- The Oxford Handbook of Warfare in the Classical World
- Abbreviations and Spelling Norms
- Emperors from Augustus to Heraclius
- War and Warfare in Ancient Greece
- War and Warfare in Ancient Rome
- The Archaeology of War
- Warfare and Environment in the Ancient World
- The Classical Greek Experience
- The Three Thousand: Alexander’s Infantry Guard
- The Hellenistic World at War: Stagnation or Development?
- War and Society in Greece
- The Rise of Rome
- Imperial Rome at War
- War and Society in the Roman Empire
- Men at War
- Treating the Sick and Wounded
- Keeping Military Discipline
- The Business of War: Mercenaries
- Logistics: Sinews of War
- War at Sea
- Greeks Under Siege: Challenges, Experiences, and Emotions
- Generalship: Leadership and Command
- Finding the Enemy: Military Intelligence
- Greek Rituals of War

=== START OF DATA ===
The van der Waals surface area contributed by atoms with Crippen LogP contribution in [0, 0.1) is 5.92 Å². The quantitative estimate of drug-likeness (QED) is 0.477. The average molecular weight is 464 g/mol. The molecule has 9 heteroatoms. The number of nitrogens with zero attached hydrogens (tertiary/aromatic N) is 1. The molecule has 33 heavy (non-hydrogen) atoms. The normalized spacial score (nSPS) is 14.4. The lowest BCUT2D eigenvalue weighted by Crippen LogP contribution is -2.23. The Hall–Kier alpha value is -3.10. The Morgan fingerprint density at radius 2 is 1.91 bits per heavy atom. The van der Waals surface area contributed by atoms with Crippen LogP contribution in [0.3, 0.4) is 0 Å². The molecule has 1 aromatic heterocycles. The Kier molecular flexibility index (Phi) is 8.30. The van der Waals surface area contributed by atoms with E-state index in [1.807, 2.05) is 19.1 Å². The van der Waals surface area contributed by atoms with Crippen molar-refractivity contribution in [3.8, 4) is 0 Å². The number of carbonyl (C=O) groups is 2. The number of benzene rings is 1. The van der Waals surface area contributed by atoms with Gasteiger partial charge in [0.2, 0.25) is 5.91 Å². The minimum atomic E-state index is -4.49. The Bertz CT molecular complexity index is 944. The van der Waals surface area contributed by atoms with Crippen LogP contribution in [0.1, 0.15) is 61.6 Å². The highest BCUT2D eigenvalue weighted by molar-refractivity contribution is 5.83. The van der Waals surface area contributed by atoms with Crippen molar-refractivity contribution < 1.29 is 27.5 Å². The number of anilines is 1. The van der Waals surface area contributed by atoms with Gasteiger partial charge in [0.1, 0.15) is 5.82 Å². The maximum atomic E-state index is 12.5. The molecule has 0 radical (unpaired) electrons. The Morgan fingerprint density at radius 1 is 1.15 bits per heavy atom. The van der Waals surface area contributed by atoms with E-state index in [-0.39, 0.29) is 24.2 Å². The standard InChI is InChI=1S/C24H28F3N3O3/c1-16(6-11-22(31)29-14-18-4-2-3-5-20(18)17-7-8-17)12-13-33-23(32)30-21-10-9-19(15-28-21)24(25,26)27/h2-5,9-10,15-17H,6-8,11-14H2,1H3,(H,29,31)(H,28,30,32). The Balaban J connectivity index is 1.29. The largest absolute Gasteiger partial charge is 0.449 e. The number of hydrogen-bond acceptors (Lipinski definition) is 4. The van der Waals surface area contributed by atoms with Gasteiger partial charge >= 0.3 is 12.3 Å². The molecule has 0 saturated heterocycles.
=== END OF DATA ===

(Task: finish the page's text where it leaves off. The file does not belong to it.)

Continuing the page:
- Roman Rituals of War
- The Athenian Expedition to Sicily
- The Peloponnesian War and Its Sieges
- Epaminondas at Leuctra, 371 b.c.
- Demetrius “the Besieger” and Hellenistic Warfare
- The Second Punic War
- Roman Warfare with Sasanian Persia
- Epilogue: The Legacy of War in the Classical World
Abstract and Keywords
This chapter discusses the first world war of the ancient Mediterranean: the Second Punic War. It was fought on two continents from Spain and Africa to the Aegean, and was marked by the generalship of the initially victorious Hannibal and the ultimately victorious Scipio Africanus. The war shows that Punic military strength still matched Rome's. Hannibal successfully employed all the elements of an ancient army, and was not only an attractive and successful leader but a careful one. The Romans' solution to his tactics was to avoid battle entirely, instead shadowing his army as it marched and meanwhile molesting his Italian allies or Hanno's secondary force. Since Punic armies were comprised of non-Carthaginian conscripts and mercenaries, and Punic fleets seldom opposed big battles, manpower losses fell largely on Libyans, Spaniards, Gauls and others. In general, the high quality of agriculture in Punic North Africa impressed the Romans.
Dexter Hoyos, Associate Professor of Classics and Ancient History, University of Sydney
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